The Benefits of the Trees on IU’s Campus

How often do you think about the trees on campus? Did you know the trees on campus are actually “working” for us? Besides being beautiful and pleasant places to sit under on a hot summer’s day, trees provide numerous additional benefits to people, including economic and environmental ones. These benefits, termed ecosystem services, help people in urban areas by alleviating the effects of impervious surfaces like asphalt and concrete as well as reducing the heat island caused by infrastructure and buildings. Tools, like the US Forest Service’s iTree, have been developed to quantify the monetary value of these services, helping the public fully realize the value of the trees around them.

A beautiful sugar maple tree during fall

Wondering how these tools work? Let’s use the enormous bur oak tree in front of the IMU as an example. Knowing just the size and species of the tree, we can estimate financial benefits based on calculations from extensive research. This particular oak tree alone provides annual benefits of $353.55! Here is the breakdown of that number:

  • Preventing flooding by slowing water down: $200
  • Energy savings by keeping buildings shaded: $100
  • Air pollution removal: $30
  • Aesthetic value: $30

In addition, the cost to replace a tree this size would be $8,282, which includes planting costs and maintenance over time (but does not include lost benefits each year).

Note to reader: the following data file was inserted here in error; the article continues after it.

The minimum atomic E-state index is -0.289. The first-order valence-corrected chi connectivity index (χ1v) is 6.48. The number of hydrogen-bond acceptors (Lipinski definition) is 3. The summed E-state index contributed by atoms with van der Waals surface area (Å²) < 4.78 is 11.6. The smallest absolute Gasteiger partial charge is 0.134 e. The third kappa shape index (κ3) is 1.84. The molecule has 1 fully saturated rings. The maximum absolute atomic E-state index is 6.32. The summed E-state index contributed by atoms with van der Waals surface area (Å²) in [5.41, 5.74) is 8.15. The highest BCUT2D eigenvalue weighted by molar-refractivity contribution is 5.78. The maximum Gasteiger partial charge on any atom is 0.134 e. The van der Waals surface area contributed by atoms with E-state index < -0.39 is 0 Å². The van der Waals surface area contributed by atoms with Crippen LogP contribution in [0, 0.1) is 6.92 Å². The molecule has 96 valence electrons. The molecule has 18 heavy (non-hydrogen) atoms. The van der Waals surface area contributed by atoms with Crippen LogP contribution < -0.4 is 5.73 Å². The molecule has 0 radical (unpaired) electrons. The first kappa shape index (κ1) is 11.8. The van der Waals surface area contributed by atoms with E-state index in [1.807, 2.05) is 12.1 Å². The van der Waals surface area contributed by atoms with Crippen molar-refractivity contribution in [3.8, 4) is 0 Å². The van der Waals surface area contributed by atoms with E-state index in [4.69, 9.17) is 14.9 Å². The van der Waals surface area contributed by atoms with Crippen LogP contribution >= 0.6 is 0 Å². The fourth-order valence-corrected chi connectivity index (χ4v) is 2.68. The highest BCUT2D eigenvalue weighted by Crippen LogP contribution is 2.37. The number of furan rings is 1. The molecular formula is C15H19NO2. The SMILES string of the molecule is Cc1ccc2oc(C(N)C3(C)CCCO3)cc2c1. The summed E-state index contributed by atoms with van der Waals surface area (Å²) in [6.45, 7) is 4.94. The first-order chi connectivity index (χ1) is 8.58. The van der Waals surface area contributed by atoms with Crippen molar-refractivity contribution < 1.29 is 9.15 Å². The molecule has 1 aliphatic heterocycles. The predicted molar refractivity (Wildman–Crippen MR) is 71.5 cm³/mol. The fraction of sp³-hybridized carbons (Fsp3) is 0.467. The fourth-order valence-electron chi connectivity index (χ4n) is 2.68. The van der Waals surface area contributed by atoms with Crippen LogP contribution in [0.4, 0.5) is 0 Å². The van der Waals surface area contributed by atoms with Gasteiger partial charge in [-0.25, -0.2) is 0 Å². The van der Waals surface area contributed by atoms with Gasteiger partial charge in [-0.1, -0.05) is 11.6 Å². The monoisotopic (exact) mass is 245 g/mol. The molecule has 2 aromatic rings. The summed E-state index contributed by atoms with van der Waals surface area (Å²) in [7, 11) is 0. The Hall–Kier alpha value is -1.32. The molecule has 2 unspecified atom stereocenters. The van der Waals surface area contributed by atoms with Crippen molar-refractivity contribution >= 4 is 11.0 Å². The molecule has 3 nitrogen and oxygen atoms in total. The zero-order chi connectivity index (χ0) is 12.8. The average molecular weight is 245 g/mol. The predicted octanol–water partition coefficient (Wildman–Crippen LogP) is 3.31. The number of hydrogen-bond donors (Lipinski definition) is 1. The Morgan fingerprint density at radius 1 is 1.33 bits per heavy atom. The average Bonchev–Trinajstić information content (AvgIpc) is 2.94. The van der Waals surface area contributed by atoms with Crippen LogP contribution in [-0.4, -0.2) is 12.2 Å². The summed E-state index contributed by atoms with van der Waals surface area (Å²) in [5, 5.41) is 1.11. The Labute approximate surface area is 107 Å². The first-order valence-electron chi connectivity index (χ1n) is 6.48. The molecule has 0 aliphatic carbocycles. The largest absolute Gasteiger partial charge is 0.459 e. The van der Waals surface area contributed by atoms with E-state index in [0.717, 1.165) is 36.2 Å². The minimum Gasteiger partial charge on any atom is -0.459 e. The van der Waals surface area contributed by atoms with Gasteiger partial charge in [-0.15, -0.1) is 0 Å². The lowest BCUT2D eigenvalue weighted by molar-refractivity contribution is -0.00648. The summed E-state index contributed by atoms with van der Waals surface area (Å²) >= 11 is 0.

The large bur oak tree in front of the IMU

During my work with the IU Office Sustainability, I have inventoried most of the ash trees on campus. Let’s look at that population of trees to see how much benefits they provide the campus. There are approximately 515 ash trees on campus; most of them are white ash trees, followed by green ash, and then a small proportion are narrow-leafed ash and blue ash trees. The total benefits of all of these trees on campus is $104,749 per year! And that is just for a single family of trees.

A row of ash trees on campus

IU has an estimated 12,000 trees on campus, and ash trees are a mere 4% of that total. If we say the ash tree population are representative of the greater tree population at large (which is a big assumption), that would mean IU’s trees provide over $2.4 million in benefits per year!

If you’re interested in more information about the campus tree inventory efforts, check out the IU Office of Sustainability (IUOS) website, or I can be reached at the via email (wdrews@umail.iu.edu). Also, if you want to learn a whole lot more about the wonders of urban trees and have a spare a slot for another class in the spring semester, think about taking Professor Burney Fischer’s Urban Forestry Management (SPEA E422 or E522) the next time you are choosing classes. In addition, there are multiple groups on campus and the community that help plant and maintain trees, like IUOS and IU Bloomington Community Orchard. Finally, watch for a campus Arbor Day tree planting event this April to learn about tree planting techniques and how to inventory them.

About The Author
Will DrewsIUOS Intern

Will is a second year SPEA graduate student pursuing a Master of Environmental Science degree, concentrating in Applied Ecology. He graduated from Wabash College with a B.S. in Biology. This year, he will be continuing his work on the IU Bloomington tree inventory, expanding upon the ash tree data collected this past summer, and focusing on gathering data, training volunteer groups, and organizing a work plan to update the IU database.